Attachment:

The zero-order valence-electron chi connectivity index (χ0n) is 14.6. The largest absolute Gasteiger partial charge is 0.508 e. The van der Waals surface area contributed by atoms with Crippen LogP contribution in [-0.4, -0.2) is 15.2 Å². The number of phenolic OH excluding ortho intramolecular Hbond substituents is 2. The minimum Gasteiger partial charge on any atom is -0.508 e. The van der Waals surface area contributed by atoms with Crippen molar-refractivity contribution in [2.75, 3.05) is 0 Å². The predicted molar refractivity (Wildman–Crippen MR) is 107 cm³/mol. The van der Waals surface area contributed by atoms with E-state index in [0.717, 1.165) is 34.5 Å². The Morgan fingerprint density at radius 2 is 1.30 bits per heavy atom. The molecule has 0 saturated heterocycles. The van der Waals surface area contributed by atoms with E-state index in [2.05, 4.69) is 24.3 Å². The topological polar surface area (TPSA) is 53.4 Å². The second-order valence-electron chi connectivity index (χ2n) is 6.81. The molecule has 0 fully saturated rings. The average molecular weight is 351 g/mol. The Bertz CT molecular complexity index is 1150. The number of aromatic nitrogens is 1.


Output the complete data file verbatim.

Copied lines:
The zero-order valence-electron chi connectivity index (χ0n) is 14.6. The largest absolute Gasteiger partial charge is 0.508 e. The van der Waals surface area contributed by atoms with Crippen LogP contribution in [-0.4, -0.2) is 15.2 Å². The number of phenolic OH excluding ortho intramolecular Hbond substituents is 2. The minimum Gasteiger partial charge on any atom is -0.508 e. The van der Waals surface area contributed by atoms with Crippen molar-refractivity contribution in [2.75, 3.05) is 0 Å². The predicted molar refractivity (Wildman–Crippen MR) is 107 cm³/mol. The van der Waals surface area contributed by atoms with E-state index in [0.717, 1.165) is 34.5 Å². The Morgan fingerprint density at radius 2 is 1.30 bits per heavy atom. The molecule has 0 saturated heterocycles. The van der Waals surface area contributed by atoms with E-state index in [2.05, 4.69) is 24.3 Å². The topological polar surface area (TPSA) is 53.4 Å². The second-order valence-electron chi connectivity index (χ2n) is 6.81. The molecule has 0 fully saturated rings. The average molecular weight is 351 g/mol. The Bertz CT molecular complexity index is 1150. The number of aromatic nitrogens is 1.